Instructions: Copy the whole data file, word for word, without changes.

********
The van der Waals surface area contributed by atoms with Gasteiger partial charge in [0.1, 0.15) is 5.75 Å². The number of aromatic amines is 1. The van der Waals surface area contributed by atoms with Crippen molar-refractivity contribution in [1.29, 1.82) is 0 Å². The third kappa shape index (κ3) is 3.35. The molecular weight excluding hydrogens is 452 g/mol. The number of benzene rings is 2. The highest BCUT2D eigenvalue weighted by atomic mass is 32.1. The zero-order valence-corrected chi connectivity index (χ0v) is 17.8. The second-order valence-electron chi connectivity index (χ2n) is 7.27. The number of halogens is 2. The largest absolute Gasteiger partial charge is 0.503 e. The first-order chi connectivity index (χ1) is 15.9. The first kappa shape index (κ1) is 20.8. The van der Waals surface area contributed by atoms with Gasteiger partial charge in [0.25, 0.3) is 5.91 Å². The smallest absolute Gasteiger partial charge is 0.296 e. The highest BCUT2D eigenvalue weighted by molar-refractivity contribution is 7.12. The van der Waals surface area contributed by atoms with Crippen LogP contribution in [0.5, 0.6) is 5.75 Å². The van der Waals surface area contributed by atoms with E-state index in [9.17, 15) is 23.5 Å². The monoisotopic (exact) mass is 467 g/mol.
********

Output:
The van der Waals surface area contributed by atoms with Gasteiger partial charge in [0.1, 0.15) is 5.75 Å². The number of aromatic amines is 1. The van der Waals surface area contributed by atoms with Crippen molar-refractivity contribution in [1.29, 1.82) is 0 Å². The third kappa shape index (κ3) is 3.35. The molecular weight excluding hydrogens is 452 g/mol. The number of benzene rings is 2. The highest BCUT2D eigenvalue weighted by atomic mass is 32.1. The zero-order valence-corrected chi connectivity index (χ0v) is 17.8. The second-order valence-electron chi connectivity index (χ2n) is 7.27. The number of halogens is 2. The largest absolute Gasteiger partial charge is 0.503 e. The first-order chi connectivity index (χ1) is 15.9. The first kappa shape index (κ1) is 20.8. The van der Waals surface area contributed by atoms with Gasteiger partial charge in [0.25, 0.3) is 5.91 Å². The smallest absolute Gasteiger partial charge is 0.296 e. The highest BCUT2D eigenvalue weighted by molar-refractivity contribution is 7.12. The van der Waals surface area contributed by atoms with Crippen LogP contribution in [0.5, 0.6) is 5.75 Å². The van der Waals surface area contributed by atoms with E-state index in [9.17, 15) is 23.5 Å². The monoisotopic (exact) mass is 467 g/mol.